Anyone engaging in a communicative act must thus be able to adequately arrange his chain of signifiers to convey a meaning close enough to the thoughts coursing through his mind. Thoughts that are intended for communication must be arranged and ordered - translated - through the conscious mind. This is why we have such cliches as, "Words cannot express," "I don't have the words, " "Words alone are inadequate to ..." and so on. All utterances thus translated will have some taint of bias, of individual perception, because, after all, it is the individual perception that serves as the origin of meaning. Any attempt at objective language merely conceals bias by suppressing the appearance of interpretation: even the results of scientific experiments must be interpreted by the human experimentors.

Now to get down to the fucking point. The constant barrage of accusations of "bias" hurled around in our society is beginning to make me ill; furthermore, it's sickening our nation. Everyone is biased. Those who feel drawn to careers as reporters and analysts are not immune, they may, in fact, be even more guilty than the rest of us. Hate and invective on both sides of the political spectrum are exacerbated by and reciprocally fuel the "bias wars." Editors-in-chief of our media do not help things by assuming that accusations of bias, coming from both sides, mean that their coverage is, after all, unbiased. Think of the motto of the New York Times, coined by Adolph Ochs in the way-back-when: "All the news that's fit to print." Who exactly chooses what news is fit to print? Human beings, with human perceptions, and thus, human biases.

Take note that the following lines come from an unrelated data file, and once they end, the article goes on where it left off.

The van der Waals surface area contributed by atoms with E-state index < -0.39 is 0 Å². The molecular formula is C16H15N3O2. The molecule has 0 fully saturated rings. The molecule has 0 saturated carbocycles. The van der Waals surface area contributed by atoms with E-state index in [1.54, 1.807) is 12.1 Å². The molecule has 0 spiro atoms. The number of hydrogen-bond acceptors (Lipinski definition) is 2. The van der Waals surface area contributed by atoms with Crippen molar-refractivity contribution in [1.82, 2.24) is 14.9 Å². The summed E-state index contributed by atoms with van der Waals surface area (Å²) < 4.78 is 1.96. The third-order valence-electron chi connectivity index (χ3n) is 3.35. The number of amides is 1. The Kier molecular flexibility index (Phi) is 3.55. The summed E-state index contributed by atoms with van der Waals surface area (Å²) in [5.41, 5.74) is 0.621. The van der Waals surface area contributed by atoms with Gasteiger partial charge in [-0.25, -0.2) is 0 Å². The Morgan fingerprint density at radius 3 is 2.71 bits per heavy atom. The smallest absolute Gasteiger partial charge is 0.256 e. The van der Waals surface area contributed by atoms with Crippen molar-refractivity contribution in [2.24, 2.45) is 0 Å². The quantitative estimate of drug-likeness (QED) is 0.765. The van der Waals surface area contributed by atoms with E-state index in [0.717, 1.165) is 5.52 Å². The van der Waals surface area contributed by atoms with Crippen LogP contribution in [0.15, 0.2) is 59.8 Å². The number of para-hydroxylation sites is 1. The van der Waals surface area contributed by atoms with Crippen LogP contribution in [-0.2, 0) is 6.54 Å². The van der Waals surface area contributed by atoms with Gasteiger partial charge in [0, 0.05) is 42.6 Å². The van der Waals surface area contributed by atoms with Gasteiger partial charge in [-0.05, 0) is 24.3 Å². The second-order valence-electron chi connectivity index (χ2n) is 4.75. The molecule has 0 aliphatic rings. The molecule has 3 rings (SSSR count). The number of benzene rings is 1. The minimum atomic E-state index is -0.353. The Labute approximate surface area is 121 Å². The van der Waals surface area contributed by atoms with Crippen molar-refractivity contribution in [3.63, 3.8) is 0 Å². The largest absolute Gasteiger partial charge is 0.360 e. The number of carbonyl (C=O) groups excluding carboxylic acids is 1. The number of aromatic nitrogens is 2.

I know of someone who once claimed that all reporters should be round up and shot as traitors. They were letting their biases get in the way of their responsibility, he claimed, as the so-called "fourth estate" of government. Where did we get this "fourth estate" shit? By assuming that the "freedom of the press" clause in the First Amendment meant that the press, as an unbiased governmental watchdog, served as an unofficial "fourth branch" of the government. The trouble is, back when the First Amendment was penned, all newspapers were openly controlled by political parties. The American Star of Philadelphia was owned and controlled by the Democratic-Republican Party of Thomas Jefferson. The Federal Gazette was controlled by (surprise, surprise) the Federalists. The "freedom of the press" was basically a safety clause ensuring that political parties could freely organize without suppression by an opposition party in power. The expectation that the press should be unbiased didn't surface until the early twentieth century, and then only in the U. S.